Know Why: The Publisher's Message
Why are we curious? What made Homo sapiens move out of Africa 70,000 years ago to spread across Australia, Asia and Europe? More recently, why did we expand the limits of our technology to drive the auspiciously named Curiosity rover across the dry sands of Mars? Why did civilization develop so rapidly between those two disparate events?
The reasons include the survival of the species, economic gain, personal prestige, the spread of religion, and the advance of science among others— but at the core of all of this is the fact that humans are insatiably curious.
We instinctively want to learn the why of something. It’s that pull of the unknown that compels us. We ask questions of ourselves. It’s what makes us human. Aristotle perhaps said it best when he noted “People by nature desire to know.”
So why an online journal dedicated to the joy of learning?
We have seen in our own lives that given freedom, the proper education, access, space, and encouragement, our species is capable of wondrous things. Kids become gloriously creative, teens become masters of subjects that amaze, adults build technologies that seem like magic, and seniors keep reinventing themselves.
Know is a quarterly online journal that offers a compelling mix of reporting, commentary, and interviews related to lifelong learning. Know doesn’t indoctrinate readers with the value of literacy in its varied forms. Instead, it demonstrates the lasting significance of knowledge acquisition with content that is equally engaging and illuminating, promoting learning as the ultimate tool for self-advocacy.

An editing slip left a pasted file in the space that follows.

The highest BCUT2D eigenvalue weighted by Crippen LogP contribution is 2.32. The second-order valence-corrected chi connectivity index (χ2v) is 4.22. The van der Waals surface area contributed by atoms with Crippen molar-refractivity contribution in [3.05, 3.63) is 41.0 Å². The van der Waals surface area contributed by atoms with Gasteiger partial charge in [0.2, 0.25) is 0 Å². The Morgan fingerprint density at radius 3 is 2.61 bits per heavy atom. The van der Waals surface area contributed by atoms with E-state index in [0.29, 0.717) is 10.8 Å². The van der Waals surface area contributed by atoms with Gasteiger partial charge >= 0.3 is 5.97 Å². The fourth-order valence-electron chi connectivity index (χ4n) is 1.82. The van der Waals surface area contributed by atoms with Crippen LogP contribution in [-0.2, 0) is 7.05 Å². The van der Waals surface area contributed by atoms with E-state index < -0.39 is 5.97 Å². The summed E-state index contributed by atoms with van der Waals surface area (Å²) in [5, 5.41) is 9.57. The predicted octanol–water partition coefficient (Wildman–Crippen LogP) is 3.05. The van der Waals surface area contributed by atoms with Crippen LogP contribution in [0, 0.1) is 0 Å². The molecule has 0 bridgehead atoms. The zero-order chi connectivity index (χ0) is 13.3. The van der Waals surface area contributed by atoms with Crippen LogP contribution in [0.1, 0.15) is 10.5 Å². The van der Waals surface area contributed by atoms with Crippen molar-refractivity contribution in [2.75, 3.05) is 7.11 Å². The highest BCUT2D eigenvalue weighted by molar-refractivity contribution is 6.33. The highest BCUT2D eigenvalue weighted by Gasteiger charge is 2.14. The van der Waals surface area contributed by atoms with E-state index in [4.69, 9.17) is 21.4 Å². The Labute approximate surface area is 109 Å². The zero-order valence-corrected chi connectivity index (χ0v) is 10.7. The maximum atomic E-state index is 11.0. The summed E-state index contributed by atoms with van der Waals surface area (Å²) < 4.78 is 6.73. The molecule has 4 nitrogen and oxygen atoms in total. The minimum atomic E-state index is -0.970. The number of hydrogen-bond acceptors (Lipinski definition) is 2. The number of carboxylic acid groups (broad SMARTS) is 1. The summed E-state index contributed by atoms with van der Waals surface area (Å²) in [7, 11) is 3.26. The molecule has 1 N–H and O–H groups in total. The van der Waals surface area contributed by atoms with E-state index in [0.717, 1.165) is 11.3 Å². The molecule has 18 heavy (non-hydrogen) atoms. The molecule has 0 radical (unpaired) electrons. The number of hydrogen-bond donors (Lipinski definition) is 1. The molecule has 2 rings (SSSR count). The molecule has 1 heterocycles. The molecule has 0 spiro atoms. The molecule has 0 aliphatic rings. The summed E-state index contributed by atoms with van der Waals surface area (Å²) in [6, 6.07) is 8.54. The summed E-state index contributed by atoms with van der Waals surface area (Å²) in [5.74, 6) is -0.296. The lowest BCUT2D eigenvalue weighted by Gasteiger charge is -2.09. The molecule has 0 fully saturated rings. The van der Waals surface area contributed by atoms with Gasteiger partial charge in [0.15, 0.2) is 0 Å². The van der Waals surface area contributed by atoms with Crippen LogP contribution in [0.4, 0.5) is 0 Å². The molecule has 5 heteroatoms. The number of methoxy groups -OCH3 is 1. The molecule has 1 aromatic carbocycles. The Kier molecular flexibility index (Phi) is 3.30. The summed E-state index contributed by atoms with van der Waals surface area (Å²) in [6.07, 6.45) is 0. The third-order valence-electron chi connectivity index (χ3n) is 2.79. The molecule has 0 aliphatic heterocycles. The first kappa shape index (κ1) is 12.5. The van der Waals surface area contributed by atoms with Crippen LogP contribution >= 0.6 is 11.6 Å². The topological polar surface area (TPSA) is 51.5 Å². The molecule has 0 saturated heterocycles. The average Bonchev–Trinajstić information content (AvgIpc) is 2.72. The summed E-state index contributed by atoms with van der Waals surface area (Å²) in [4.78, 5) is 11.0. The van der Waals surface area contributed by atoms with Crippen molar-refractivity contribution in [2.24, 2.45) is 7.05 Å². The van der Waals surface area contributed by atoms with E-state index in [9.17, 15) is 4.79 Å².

For this first issue, Pulitzer Prize winning author Jane Smiley talks about strategies for filling the blank page; Steve Bryson, lead mathematician of the NASA AMES Kepler mission, switches discipline to muse on why the Higgs Particle is important; Stanford University Professor of History Ian Morris asks what happens when societies stop asking questions, author Frances French pays tribute to his old boss Sally Ride, and Jill Tarter, outgoing Director of the SETI Institute, examines the probability of intelligent extraterrestrial life. Have a look around and you’ll find much more.
One last thought: David McCullough, the famous American historian said: “Curiosity is what separates us from the cabbages. It's accelerative. The more we know, the more we want to know.”
Welcome to the first issue of Know!